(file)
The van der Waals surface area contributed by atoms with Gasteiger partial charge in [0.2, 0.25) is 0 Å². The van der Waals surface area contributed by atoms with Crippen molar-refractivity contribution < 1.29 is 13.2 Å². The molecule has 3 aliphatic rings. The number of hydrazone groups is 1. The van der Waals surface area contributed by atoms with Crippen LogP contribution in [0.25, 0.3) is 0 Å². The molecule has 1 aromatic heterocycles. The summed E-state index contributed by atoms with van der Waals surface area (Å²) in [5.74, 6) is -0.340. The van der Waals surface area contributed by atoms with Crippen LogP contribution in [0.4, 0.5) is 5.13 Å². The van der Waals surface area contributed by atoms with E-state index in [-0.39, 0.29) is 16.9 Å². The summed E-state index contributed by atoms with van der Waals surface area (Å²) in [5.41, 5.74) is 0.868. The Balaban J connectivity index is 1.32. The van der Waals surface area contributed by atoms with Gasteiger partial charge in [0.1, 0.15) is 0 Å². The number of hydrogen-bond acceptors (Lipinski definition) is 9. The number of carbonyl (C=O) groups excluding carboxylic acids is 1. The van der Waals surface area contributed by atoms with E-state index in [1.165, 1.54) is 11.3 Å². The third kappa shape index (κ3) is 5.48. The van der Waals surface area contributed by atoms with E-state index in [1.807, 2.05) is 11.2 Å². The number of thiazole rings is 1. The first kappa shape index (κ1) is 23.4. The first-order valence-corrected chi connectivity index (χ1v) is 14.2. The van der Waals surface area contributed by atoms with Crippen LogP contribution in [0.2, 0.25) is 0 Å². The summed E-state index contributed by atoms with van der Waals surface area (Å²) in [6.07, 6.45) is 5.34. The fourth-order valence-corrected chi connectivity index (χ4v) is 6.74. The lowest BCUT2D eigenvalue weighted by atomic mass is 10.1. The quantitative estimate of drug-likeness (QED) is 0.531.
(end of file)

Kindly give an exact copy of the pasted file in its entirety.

The van der Waals surface area contributed by atoms with Gasteiger partial charge in [0.2, 0.25) is 0 Å². The van der Waals surface area contributed by atoms with Crippen molar-refractivity contribution < 1.29 is 13.2 Å². The molecule has 3 aliphatic rings. The number of hydrazone groups is 1. The van der Waals surface area contributed by atoms with Crippen LogP contribution in [0.25, 0.3) is 0 Å². The molecule has 1 aromatic heterocycles. The summed E-state index contributed by atoms with van der Waals surface area (Å²) in [5.74, 6) is -0.340. The van der Waals surface area contributed by atoms with Crippen LogP contribution in [0.4, 0.5) is 5.13 Å². The van der Waals surface area contributed by atoms with E-state index in [-0.39, 0.29) is 16.9 Å². The summed E-state index contributed by atoms with van der Waals surface area (Å²) in [5.41, 5.74) is 0.868. The Balaban J connectivity index is 1.32. The van der Waals surface area contributed by atoms with Gasteiger partial charge in [0.1, 0.15) is 0 Å². The number of hydrogen-bond acceptors (Lipinski definition) is 9. The number of carbonyl (C=O) groups excluding carboxylic acids is 1. The van der Waals surface area contributed by atoms with E-state index in [1.165, 1.54) is 11.3 Å². The third kappa shape index (κ3) is 5.48. The van der Waals surface area contributed by atoms with E-state index in [1.807, 2.05) is 11.2 Å². The number of thiazole rings is 1. The first kappa shape index (κ1) is 23.4. The first-order valence-corrected chi connectivity index (χ1v) is 14.2. The van der Waals surface area contributed by atoms with Crippen LogP contribution in [0.2, 0.25) is 0 Å². The summed E-state index contributed by atoms with van der Waals surface area (Å²) in [6.07, 6.45) is 5.34. The fourth-order valence-corrected chi connectivity index (χ4v) is 6.74. The lowest BCUT2D eigenvalue weighted by atomic mass is 10.1. The quantitative estimate of drug-likeness (QED) is 0.531.